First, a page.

Pirela was one of six players cut loose by San Diego. The 27-year-old went 6-for-39 with two extra-base hits and a 1:9 BB:K in the majors last year and the results at Triple-A El Paso were less than stellar. He hasn't played shortstop over the past couple years and appears destined to continue on as a fringe major leaguer in 2017.
Amarista provided versatility off the Padres' bench, making starts at five different positions last season. He makes decent contact but has never been an offensive threat (career .230/.276/.320), and there's a chance he could find himself back in the minors to begin 2017.
Petit was designated for assignment by the Angels in late November to make 40-man room, and will now take his talents elsewhere. The 31-year-old posted a .245/.299/.348 line in 2016 while playing five different positions on defense, so he could have some value to teams as a utility man.
Gennett will receive a nice raise (from $518,100 in 2016) in his first year of arbitration eligibility. He put up his typical, serviceable numbers against righties in 2016, and while he was better against lefties, he will likely be strictly platooned again in 2017. That should keep him off the mixed-league radar for most.
The 26-year-old took a significant pay cut ($600,000-plus) to remain with the White Sox following another disappointing campaign. Lawrie was limited to 94 games due to hamstring issues and struggled to a .248/.310/.413 line when on the field. It'll be a make-or-break season for the former top prospect.
With that, Figueroa has presumably closed the book on his playing career. He's only 29 and appeared in the majors in each of the past three seasons, but apparently he felt this opportunity was best for him long term. Figueroa played nine professional seasons, walking nearly 100 more times than he struck out in 862 career games in the minors.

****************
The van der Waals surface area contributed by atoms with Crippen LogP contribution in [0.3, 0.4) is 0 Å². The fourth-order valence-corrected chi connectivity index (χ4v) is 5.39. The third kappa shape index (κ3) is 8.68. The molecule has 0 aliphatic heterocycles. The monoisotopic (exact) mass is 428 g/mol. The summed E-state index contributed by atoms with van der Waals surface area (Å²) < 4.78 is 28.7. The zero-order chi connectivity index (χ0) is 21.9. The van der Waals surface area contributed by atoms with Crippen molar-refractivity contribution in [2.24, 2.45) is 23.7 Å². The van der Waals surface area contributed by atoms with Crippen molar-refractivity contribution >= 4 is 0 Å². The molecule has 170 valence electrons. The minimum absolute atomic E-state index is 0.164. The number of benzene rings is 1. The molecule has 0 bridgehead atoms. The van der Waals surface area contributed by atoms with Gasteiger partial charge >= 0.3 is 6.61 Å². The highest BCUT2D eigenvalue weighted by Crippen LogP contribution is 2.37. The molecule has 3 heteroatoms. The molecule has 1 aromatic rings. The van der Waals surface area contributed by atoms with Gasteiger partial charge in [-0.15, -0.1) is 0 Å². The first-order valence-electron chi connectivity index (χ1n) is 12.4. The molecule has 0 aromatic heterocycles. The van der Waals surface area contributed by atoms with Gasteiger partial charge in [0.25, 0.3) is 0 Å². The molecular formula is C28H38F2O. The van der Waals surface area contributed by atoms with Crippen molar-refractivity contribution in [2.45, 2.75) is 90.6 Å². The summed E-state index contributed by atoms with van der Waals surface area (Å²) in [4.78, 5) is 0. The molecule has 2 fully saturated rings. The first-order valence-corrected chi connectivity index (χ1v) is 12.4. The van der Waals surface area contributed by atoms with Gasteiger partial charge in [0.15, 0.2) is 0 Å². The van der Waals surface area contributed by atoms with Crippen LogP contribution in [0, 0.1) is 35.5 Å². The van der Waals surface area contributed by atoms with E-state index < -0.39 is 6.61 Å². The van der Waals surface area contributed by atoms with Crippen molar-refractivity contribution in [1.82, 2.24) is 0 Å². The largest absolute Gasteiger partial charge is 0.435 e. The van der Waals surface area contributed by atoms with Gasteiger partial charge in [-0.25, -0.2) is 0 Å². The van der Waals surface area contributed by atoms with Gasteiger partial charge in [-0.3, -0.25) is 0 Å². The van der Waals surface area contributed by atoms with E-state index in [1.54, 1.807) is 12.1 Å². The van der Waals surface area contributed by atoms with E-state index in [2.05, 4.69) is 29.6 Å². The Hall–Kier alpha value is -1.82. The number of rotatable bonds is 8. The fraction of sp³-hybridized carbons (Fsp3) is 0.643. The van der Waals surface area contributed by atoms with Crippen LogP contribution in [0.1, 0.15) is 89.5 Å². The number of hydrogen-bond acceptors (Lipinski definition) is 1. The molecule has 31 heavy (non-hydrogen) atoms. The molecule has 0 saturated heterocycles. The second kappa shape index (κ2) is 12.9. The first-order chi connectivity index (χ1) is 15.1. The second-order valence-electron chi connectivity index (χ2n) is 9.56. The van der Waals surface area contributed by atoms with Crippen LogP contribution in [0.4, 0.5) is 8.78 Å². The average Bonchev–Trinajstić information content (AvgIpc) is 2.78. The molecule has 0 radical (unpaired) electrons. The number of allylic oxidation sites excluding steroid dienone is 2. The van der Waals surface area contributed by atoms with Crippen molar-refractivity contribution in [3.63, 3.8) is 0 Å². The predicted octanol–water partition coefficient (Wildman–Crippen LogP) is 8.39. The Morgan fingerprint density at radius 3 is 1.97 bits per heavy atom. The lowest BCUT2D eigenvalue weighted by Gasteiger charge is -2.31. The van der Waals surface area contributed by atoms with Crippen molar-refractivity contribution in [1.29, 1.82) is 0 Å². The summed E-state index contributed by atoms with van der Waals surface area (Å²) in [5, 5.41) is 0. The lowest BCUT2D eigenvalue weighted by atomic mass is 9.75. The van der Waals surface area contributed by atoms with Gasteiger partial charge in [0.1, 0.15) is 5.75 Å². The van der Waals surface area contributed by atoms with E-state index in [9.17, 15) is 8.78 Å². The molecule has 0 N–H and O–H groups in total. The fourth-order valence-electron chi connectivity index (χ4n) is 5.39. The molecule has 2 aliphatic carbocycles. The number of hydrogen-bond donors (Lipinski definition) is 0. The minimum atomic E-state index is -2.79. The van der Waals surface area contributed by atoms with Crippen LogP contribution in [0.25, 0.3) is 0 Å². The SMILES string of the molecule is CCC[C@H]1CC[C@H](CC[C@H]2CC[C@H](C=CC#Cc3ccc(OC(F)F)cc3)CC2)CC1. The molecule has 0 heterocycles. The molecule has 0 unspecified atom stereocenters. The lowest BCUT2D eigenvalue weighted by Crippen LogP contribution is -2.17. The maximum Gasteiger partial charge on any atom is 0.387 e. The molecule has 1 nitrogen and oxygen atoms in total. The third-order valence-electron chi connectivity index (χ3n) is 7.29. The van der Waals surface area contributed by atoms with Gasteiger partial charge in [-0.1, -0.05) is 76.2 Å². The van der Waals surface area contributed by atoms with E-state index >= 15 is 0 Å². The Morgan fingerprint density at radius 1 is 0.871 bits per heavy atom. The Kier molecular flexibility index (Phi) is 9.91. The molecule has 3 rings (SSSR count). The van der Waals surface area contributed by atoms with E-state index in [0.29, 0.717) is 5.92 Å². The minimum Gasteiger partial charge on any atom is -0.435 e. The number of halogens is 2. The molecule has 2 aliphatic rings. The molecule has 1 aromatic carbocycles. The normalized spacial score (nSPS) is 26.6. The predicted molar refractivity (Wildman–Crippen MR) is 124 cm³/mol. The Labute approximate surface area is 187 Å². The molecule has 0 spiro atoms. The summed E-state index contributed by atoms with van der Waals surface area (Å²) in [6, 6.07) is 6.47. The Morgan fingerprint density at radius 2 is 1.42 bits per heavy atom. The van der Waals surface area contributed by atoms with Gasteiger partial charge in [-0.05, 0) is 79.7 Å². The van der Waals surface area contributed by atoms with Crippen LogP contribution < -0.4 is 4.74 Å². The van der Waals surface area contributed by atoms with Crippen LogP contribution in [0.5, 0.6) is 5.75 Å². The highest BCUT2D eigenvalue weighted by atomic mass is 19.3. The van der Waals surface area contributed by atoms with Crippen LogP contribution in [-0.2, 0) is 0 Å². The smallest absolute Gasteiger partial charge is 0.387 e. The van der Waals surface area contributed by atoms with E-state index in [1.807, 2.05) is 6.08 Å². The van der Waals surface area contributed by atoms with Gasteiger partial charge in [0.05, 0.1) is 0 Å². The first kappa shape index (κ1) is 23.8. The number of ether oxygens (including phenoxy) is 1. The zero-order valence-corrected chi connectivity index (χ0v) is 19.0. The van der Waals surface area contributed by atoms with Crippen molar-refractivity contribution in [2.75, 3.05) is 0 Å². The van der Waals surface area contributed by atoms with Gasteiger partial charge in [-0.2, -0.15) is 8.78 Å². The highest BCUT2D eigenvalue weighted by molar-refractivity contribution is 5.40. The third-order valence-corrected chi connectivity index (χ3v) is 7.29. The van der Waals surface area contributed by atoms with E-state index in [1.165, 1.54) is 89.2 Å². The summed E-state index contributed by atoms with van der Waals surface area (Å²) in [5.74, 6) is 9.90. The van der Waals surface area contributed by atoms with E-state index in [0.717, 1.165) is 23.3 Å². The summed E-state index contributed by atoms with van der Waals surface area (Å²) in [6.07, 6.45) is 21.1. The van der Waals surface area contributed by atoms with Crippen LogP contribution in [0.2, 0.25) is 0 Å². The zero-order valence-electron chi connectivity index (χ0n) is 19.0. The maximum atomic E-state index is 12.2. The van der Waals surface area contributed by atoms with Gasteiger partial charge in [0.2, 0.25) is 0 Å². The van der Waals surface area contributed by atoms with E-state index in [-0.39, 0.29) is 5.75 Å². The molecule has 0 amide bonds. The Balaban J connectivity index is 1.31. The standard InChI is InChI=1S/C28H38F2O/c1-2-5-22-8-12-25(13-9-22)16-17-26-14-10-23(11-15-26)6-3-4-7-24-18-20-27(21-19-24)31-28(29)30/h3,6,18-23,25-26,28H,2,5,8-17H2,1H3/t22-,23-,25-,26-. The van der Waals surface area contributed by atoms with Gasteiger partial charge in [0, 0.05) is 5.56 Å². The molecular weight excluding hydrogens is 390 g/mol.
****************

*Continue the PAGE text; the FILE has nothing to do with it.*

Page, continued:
His breakout 2016 season ended on Sept. 21 due to the back injury, but Saladino feels the injury is behind him. Last season, he slashed .282/.315/.409 with eight home runs, 38 RBI and 11 stolen bases in 319 plate appearances across 93 games. It seems he'll open spring training with a clean bill of health, when he'll look to lock down a full-time starting position. Last season, he started double-digit games at second base, third base and shortstop.
Martinez's chances to make the major league roster will rely on a 40-man spot opening up for him and the Indians needing depth somewhere on defense. He's 34 years old and has a career-high OPS of .624, so the ceiling here is extraordinarily low.
Martinez hasn't had much success at the plate during his time in the big leagues, but his positional utility was valuable enough to the Indians to bring him back after casting him off the 40-man roster in late November. However, this versatility really doesn't help the 34-year-old's fantasy outlook, making him largely irrelevant unless his bat comes to life next season.
Teams have until Friday at 11:59 PM to tender contracts to their arbitration-eligible players. Toronto has four players who fall into that category, but Barney appears to be the only one whose status remains in question. Barney is projected to earn $1.6 million next season, but that number seems a little low. The 31-year-old made $1 million in 2016 after he signed with the club as a free agent, but he was eligible for arbitration in 2015 and earned $2.5 million. The utility man played several positions and slashed .269/.297/.373 over 104 games for the Jays in 2016, well above his career line of .249/.297/.343.